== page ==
Digital money – the new game changer for business

Digital money – the new game changer for business
Published: 
June 2015

Smartphones will become the new wallets as digital money grows in popularity - but this new and disruptive technology could also have a profound impact on business and the world economy.

The progress of digital money will inevitably surprise us and it will develop in unexpected ways, but it's on the cusp of delivering a remarkable revolution in the international economy.

Since gold coins were first used in Turkey over 2,500 years ago, money has been at the basis of our economy. But with the introduction of banknotes in seventh century China, and subsequent innovations such as cheques and credit cards, it has been steadily moving away from precious metals.

Digital money takes the process one step further. Today digital payments dominate the money supply, with cash accounting for just seven per cent of transactions in the US and the Eurozone, and three per cent in Sweden.

Widespread access to mobile phones and the growth in e-commerce are driving this trend and spawning a myriad of new payment systems - from contactless cards and digital platforms such as Apple Pay, to cryptocurrencies like Bitcoin which bypass the banking system altogether.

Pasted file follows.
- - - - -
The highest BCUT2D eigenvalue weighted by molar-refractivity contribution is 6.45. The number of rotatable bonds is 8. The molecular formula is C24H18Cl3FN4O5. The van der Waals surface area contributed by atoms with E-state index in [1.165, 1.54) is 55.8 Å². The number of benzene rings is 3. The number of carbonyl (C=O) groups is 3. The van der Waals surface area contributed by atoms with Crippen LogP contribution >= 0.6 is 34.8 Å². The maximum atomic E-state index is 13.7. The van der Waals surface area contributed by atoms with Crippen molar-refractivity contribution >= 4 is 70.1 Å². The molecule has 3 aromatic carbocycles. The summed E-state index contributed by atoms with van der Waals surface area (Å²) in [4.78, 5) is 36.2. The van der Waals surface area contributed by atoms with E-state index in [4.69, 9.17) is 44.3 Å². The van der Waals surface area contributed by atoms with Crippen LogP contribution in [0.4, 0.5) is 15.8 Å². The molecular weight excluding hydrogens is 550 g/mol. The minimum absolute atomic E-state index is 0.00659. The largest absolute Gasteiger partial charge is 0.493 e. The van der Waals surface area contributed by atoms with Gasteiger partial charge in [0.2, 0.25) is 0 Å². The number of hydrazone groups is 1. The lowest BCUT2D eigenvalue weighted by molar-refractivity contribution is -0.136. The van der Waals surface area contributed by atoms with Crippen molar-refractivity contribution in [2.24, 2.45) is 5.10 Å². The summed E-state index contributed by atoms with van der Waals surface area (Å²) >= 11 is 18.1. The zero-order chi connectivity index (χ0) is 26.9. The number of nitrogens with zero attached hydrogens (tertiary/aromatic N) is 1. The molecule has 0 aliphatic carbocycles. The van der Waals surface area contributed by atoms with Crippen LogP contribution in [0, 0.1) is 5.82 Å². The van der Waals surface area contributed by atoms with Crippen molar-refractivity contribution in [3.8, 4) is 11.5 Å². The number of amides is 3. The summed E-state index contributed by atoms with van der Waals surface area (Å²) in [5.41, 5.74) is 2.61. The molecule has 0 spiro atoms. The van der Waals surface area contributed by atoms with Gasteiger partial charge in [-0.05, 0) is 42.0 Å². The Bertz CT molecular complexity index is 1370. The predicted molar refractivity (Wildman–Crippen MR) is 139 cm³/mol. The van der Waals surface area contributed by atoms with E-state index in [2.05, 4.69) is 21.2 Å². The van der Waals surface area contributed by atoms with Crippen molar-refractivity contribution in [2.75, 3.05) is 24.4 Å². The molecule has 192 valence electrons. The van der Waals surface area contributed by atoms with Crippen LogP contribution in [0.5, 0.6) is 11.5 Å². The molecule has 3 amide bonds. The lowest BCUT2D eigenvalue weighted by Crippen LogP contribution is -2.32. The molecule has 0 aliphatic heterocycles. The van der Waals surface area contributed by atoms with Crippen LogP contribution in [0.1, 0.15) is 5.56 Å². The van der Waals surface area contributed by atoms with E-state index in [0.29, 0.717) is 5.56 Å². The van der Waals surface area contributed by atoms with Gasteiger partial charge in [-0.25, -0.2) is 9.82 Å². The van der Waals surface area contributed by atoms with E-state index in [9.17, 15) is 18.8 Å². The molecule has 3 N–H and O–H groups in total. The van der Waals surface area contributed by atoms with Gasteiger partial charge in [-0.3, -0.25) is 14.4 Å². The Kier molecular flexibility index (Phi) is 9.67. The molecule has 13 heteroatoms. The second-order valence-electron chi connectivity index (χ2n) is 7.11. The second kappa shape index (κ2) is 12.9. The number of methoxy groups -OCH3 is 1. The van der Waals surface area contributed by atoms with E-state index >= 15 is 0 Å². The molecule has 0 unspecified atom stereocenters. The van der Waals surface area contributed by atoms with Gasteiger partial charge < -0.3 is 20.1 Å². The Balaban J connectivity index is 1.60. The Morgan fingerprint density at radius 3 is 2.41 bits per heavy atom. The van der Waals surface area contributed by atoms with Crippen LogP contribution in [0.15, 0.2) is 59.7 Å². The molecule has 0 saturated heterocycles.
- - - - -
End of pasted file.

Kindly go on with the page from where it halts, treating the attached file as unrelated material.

According to Professor Mark Dodgson of UQ Business School, an authority on the subject, digital money is not just a more convenient - and hygienic – replacement for coins and notes. It’s a new and disruptive technology which is set to transform the world economy.

“In a very short period of time we have become used to operating in a digital world,” he says. “We use mobile phones to do our banking using technologies that didn’t exist a short time ago. Now digital money is changing the way we interact and the pace of change is going to increase.

“The progress of digital money will inevitably surprise us and it will develop in unexpected ways, but it's on the cusp of delivering a remarkable revolution in the international economy.” 

But why is digital money so different and how will it affect this transformation?
According to Professor Dodgson, if money makes the world go round, digital money makes it go round faster and more efficiently. Since it allows payments to be made without relying on a bank or other intermediary, it helps avoid or reduce transaction costs and thus oils the wheels of commerce.

Currency exchange is one example. Just as international travellers can avoid using money changers by withdrawing money directly from a cash machine at their destination, now overseas workers are reported to be sending money back home in Bitcoins to avoid the 4-5% cost of processing a payday cheque.

For companies, digital money will make international trade more competitive. It will also significantly reduce the cost of handling cash transactions - it is estimated that in the US alone, savings will amount to $55bn a year. As digital payments also have the user’s identity built in, they will also make administration and financial reporting easier for companies at all levels.